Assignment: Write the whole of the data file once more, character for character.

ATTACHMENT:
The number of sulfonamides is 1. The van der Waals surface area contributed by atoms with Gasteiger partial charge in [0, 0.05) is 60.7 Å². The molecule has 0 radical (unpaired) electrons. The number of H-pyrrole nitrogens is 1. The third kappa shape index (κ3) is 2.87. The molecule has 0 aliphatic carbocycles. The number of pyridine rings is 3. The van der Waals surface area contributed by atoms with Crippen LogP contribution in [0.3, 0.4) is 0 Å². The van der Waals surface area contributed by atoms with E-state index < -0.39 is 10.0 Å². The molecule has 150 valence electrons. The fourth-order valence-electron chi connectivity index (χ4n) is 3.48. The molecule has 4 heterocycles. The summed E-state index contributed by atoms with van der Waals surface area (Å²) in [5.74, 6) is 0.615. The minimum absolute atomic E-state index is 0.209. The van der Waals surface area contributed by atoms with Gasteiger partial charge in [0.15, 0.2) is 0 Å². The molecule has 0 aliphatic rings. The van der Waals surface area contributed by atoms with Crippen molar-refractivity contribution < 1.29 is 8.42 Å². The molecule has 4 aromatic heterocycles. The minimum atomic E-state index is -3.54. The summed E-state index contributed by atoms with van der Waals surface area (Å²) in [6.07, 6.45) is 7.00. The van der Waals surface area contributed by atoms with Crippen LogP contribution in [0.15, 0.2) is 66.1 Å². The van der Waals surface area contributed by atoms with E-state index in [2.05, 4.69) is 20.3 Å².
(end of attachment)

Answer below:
The number of sulfonamides is 1. The van der Waals surface area contributed by atoms with Gasteiger partial charge in [0, 0.05) is 60.7 Å². The molecule has 0 radical (unpaired) electrons. The number of H-pyrrole nitrogens is 1. The third kappa shape index (κ3) is 2.87. The molecule has 0 aliphatic carbocycles. The number of pyridine rings is 3. The van der Waals surface area contributed by atoms with Crippen LogP contribution in [0.3, 0.4) is 0 Å². The van der Waals surface area contributed by atoms with E-state index < -0.39 is 10.0 Å². The molecule has 150 valence electrons. The fourth-order valence-electron chi connectivity index (χ4n) is 3.48. The molecule has 4 heterocycles. The summed E-state index contributed by atoms with van der Waals surface area (Å²) in [5.74, 6) is 0.615. The minimum absolute atomic E-state index is 0.209. The van der Waals surface area contributed by atoms with Gasteiger partial charge in [0.15, 0.2) is 0 Å². The molecule has 0 aliphatic rings. The van der Waals surface area contributed by atoms with Crippen molar-refractivity contribution < 1.29 is 8.42 Å². The molecule has 4 aromatic heterocycles. The minimum atomic E-state index is -3.54. The summed E-state index contributed by atoms with van der Waals surface area (Å²) in [6.07, 6.45) is 7.00. The van der Waals surface area contributed by atoms with Crippen LogP contribution in [0.15, 0.2) is 66.1 Å². The van der Waals surface area contributed by atoms with E-state index in [2.05, 4.69) is 20.3 Å².